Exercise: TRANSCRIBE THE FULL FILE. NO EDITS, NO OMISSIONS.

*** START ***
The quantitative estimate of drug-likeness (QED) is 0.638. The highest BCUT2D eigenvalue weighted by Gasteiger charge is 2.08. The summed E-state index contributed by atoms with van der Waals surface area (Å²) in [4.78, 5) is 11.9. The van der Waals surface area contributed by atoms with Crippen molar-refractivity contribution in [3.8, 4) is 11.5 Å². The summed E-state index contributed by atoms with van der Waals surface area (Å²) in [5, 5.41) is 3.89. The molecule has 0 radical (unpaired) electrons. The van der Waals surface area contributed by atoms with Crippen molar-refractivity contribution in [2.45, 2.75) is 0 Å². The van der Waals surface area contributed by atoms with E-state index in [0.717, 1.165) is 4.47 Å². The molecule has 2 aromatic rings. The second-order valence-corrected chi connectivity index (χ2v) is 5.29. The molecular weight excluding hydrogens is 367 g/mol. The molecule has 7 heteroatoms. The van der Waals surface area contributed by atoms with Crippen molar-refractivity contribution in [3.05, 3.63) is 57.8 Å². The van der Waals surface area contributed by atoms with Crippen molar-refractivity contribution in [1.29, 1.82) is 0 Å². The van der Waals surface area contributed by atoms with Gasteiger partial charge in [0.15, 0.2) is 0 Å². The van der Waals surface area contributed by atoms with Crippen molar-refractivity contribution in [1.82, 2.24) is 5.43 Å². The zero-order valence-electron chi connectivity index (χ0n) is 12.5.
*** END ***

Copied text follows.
The quantitative estimate of drug-likeness (QED) is 0.638. The highest BCUT2D eigenvalue weighted by Gasteiger charge is 2.08. The summed E-state index contributed by atoms with van der Waals surface area (Å²) in [4.78, 5) is 11.9. The van der Waals surface area contributed by atoms with Crippen molar-refractivity contribution in [3.8, 4) is 11.5 Å². The summed E-state index contributed by atoms with van der Waals surface area (Å²) in [5, 5.41) is 3.89. The molecule has 0 radical (unpaired) electrons. The van der Waals surface area contributed by atoms with Crippen molar-refractivity contribution in [2.45, 2.75) is 0 Å². The van der Waals surface area contributed by atoms with E-state index in [0.717, 1.165) is 4.47 Å². The molecule has 2 aromatic rings. The second-order valence-corrected chi connectivity index (χ2v) is 5.29. The molecular weight excluding hydrogens is 367 g/mol. The molecule has 7 heteroatoms. The van der Waals surface area contributed by atoms with Crippen molar-refractivity contribution in [3.05, 3.63) is 57.8 Å². The van der Waals surface area contributed by atoms with Crippen molar-refractivity contribution in [1.29, 1.82) is 0 Å². The van der Waals surface area contributed by atoms with Gasteiger partial charge in [0.15, 0.2) is 0 Å². The van der Waals surface area contributed by atoms with Crippen molar-refractivity contribution in [1.82, 2.24) is 5.43 Å². The zero-order valence-electron chi connectivity index (χ0n) is 12.5.